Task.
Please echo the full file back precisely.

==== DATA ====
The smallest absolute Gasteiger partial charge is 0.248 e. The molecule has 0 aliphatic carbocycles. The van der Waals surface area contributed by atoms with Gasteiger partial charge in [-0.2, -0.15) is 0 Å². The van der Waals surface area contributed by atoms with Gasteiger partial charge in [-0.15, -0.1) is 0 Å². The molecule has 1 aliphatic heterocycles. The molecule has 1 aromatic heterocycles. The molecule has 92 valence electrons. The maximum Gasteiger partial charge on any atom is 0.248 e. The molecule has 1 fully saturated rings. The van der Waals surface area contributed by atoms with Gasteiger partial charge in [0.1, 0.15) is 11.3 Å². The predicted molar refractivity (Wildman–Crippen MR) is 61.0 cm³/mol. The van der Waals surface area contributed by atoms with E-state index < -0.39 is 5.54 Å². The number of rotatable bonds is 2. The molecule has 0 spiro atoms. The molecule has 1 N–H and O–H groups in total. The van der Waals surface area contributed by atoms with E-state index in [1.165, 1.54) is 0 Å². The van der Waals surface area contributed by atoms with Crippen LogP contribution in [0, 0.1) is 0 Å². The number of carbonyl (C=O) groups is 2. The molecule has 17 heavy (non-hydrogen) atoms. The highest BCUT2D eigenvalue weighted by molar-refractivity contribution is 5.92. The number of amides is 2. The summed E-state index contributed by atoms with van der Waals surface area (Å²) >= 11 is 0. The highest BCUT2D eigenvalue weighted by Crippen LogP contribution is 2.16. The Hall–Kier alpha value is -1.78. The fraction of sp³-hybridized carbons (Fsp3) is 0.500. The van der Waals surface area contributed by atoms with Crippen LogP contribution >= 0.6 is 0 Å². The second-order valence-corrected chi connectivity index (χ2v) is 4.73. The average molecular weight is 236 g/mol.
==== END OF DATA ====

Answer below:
The smallest absolute Gasteiger partial charge is 0.248 e. The molecule has 0 aliphatic carbocycles. The van der Waals surface area contributed by atoms with Gasteiger partial charge in [-0.2, -0.15) is 0 Å². The van der Waals surface area contributed by atoms with Gasteiger partial charge in [-0.15, -0.1) is 0 Å². The molecule has 1 aliphatic heterocycles. The molecule has 1 aromatic heterocycles. The molecule has 92 valence electrons. The maximum Gasteiger partial charge on any atom is 0.248 e. The molecule has 1 fully saturated rings. The van der Waals surface area contributed by atoms with Gasteiger partial charge in [0.1, 0.15) is 11.3 Å². The predicted molar refractivity (Wildman–Crippen MR) is 61.0 cm³/mol. The van der Waals surface area contributed by atoms with E-state index < -0.39 is 5.54 Å². The number of rotatable bonds is 2. The molecule has 0 spiro atoms. The molecule has 1 N–H and O–H groups in total. The van der Waals surface area contributed by atoms with E-state index in [1.165, 1.54) is 0 Å². The van der Waals surface area contributed by atoms with Crippen LogP contribution in [0, 0.1) is 0 Å². The number of carbonyl (C=O) groups is 2. The molecule has 17 heavy (non-hydrogen) atoms. The highest BCUT2D eigenvalue weighted by molar-refractivity contribution is 5.92. The number of amides is 2. The summed E-state index contributed by atoms with van der Waals surface area (Å²) >= 11 is 0. The highest BCUT2D eigenvalue weighted by Crippen LogP contribution is 2.16. The Hall–Kier alpha value is -1.78. The fraction of sp³-hybridized carbons (Fsp3) is 0.500. The van der Waals surface area contributed by atoms with Crippen LogP contribution >= 0.6 is 0 Å². The second-order valence-corrected chi connectivity index (χ2v) is 4.73. The average molecular weight is 236 g/mol.